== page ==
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Description: The Secular Hall
Date Listed: 8 June 1990
English Heritage Building ID: 188855
OS Grid Reference: SK5905204642
OS Grid Coordinates: 459052, 304642
Latitude/Longitude: 52.6363, -1.1288
The following building shall be included:
Nos 73 and 75
(The Secular Hall)
Hall belonging to the Leicester Secular Society. 1881, designed by Larner
Sugden. Brick with terracotta, stone faced to ground floor; tiled roofs. Plan:
central hall block (2 storeys with large basement), with attendant's apartment
ranged around small courtyard; entrance range with ancillary rooms and offices.
Free Flemish Renaissance style. 3 storeys. Lively show front to Humberstone
Gate: tower to right, regular 3-bay range to left under large interrupted gable;
tall central round-headed window rising through all upper floors with varied
pilasters and corbelled canopy with terracotta sunbursts to soffit, and a frieze
over lower lights bearing the symbols of Libertas, Justicia and Veritas. Side
bays with corbelled canted oriels set within projecting pedimented surrounds to
1st floor, and small square windows to 2nd floor, also in projecting surrounds,
with frieze of swags. Recessed porch under wide 4-centred arch, flanked by
large 2-light windows with original glazing bars; and carriage entrance under
segmental arch to left, each ground-floor element divided by pilasters with
terracotta busts in pedimented niches representing Voltaire, Thomas Paine,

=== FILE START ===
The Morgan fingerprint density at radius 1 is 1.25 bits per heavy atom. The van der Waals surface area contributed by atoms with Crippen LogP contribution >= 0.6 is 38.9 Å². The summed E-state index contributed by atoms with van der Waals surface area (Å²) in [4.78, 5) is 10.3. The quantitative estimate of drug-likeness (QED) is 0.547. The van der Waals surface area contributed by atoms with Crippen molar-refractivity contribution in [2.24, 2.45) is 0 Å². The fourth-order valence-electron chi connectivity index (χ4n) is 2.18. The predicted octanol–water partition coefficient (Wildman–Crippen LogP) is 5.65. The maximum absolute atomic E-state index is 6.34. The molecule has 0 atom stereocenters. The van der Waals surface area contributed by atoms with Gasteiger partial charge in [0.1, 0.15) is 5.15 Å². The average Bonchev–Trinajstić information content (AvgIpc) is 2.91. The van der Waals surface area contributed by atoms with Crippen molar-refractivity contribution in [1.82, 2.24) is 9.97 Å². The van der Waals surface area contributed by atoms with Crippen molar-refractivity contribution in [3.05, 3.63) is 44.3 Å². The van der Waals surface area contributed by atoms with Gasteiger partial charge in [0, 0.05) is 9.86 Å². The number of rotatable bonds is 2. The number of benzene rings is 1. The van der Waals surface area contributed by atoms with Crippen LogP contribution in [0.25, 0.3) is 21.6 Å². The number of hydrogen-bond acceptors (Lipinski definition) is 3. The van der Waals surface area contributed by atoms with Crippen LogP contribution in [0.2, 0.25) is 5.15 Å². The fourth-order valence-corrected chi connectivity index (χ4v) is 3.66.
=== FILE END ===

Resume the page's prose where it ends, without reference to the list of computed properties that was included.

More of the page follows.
Robert Owen, Jesus and Socrates. Tower with 2 and 3-light square-headed windows
to all floors above ground level; tiled pyramidal spire. Large and dramatic
external stack to right return with panelled shafts. Interior: many small rooms
with simple contemporary details. Upper hall is the most elaborate room, 8
bays, false hammerbeam roof, balconies at both ends, and a dado (now largely
obscured but probably surviving throughout) made up of panels of decorative
tiles (donated by William Morris).
Historical interest: this is the first Secular Society hall in the world and one
of the few surviving in its original state outside London. Secular societies
were established as free-thinking rationalist bodies to provide working people
with a positive alternative system to the Christian churches. Many famous
figures addressed meetings here including Kropotkin, Joseph Mccabe, George
Bernard Shaw and William Morris whose 'Art and Socialism' lecture was given here
for the first time.
Listing NGR: SK5905204642
This text is a legacy record and has not been updated since the building was originally listed. Details of the building may have changed in the intervening time. You should not rely on this listing as an accurate description of the building.
Source: English Heritage
Listed building text is © Crown Copyright. Reproduced under licence.